10 psychology tricks that will make you a better marketer

 

10 psychology tricks that will make you a better marketer

psych tricks for marketers, propoint

06 Jan 10 psychology tricks that will make you a better marketer

Story ByCarine A.
Illustration BySisi R.

One of the most important parts of being a marketer is being able to anticipate how people will act. Unfortunately, behavior isn’t always as rational as we think. People can be weird, and human quirks can make it difficult to understand how to influence your consumer and create compelling content. Lucky for you, psychology is on your side.

Here are the best psychology tricks that will help you understand human behavior and all of its quirks:

Priming

Even the subtlest suggestions can even influence behavior, and being exposed to one thing can often influence your response to something else. Priming plays off of people’s associations to change reactions. A study by Naomi Mandel and Eric J. Johnson proved that something as simple as a website’s background can play a huge role in how consumers act. The researchers asked two sets of users to compare two car brands. The first group saw a version of the page with a green background with pennies, and ended up looking at price information longer. The second group saw a background that was red with flames, and spent more time looking at the safety features of both cars.

Controlling context influences how people view, recognize, and respond to your content. So once you figure out which associations you want to use, priming can help frame how people remember key factors about your brand.

Theory of reciprocity

Usually, if someone does something for you, you want to do something for them in return. The theory of reciprocity plays such a huge role in social psychology that it even influences how people respond to marketing. We’re more likely to give after we’ve received something, whether that’s a gift or an awesome lead generation tip.

That’s one of the reasons why it’s so important to make sure your content marketing is valuable to your reader. If your readers love your content, they’re much likely to do something for your brand in return, which could be anything from buying to writing a testimonial. Using the theory of reciprocity can even be a way to create your own brand advocates (as long as you give before asking for something in return).

The choice study

We all know that customers are independent and like exploring their options; but when it comes to what you present, too many options might be a bad thing. According to this study affiliated with Stanford, there’s a point when choices actually start to demotivate.

Customers might want to see all of the options available, but that’s ultimately going to prevent them from making a decision. So, when setting up a page with options or pricing, be sure to strategize and select a few.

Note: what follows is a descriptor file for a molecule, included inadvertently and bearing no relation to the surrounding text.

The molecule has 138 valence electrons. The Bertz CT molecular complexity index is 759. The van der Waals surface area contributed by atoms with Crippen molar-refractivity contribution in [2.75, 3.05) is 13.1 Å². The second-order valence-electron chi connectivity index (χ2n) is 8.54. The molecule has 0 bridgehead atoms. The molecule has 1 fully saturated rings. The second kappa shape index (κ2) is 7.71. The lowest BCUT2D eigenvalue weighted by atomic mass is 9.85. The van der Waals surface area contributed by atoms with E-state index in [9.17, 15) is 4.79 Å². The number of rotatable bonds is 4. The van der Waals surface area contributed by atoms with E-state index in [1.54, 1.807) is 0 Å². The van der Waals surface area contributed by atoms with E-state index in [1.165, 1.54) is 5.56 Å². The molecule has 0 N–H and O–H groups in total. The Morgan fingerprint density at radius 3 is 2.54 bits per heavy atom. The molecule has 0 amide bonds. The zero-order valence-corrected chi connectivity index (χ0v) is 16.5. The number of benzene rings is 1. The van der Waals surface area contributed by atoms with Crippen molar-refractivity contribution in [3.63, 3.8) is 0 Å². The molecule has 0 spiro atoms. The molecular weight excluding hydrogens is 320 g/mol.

Which brings us to the next trick…

The decoy effect

How many times have you thought to yourself, “I’ll get the large because it’s only $1 more”? That’s the decoy effect in action, and we’ve probably all fallen for it at some point in our lives. Daniel Ariely, professor of psychology and behavioral economics at Duke University, was looking at subscriptions for the Economist when he first became aware of the decoy effect. The Economist offered three options: an online subscription for $59, a print subscription for $125, and both subscriptions for $125. Ariely wondered why they even bothered to offer the pointless middle option, and reached out to the Economist to ask. He never got a response, but after conducting an experiment with students, he found that the middle option wasn’t as useless as it seemed.

This trick throws in an extra option that’s designed to make the most expensive choice look like a deal in comparison. By adding in this decoy, companies can boost the sales of high-profit items by turning bargain hunters into value seekers. That goes to show you just how powerful perspective can be.

Illogical reasoning

Everyone’s probably heard someone say “It’s not about what you say, it’s how you say it”. Well, this expression isn’t a complete cliche. A study by Ellen Langer of Harvard showed illogical reasoning in action. Langer had her research assistants attempt to cut in front of people waiting in line to make photocopies. The assistants took turns asking one of three questions:

  1. “Excuse me, I have 5 pages. May I use the Xerox machine?”
  2. “Excuse me, I have 5 pages. May I use the xerox machine, because I’m in a rush?”
  3. “Excuse me, I have 5 pages. May I use the xerox machine, because I have to make copies?”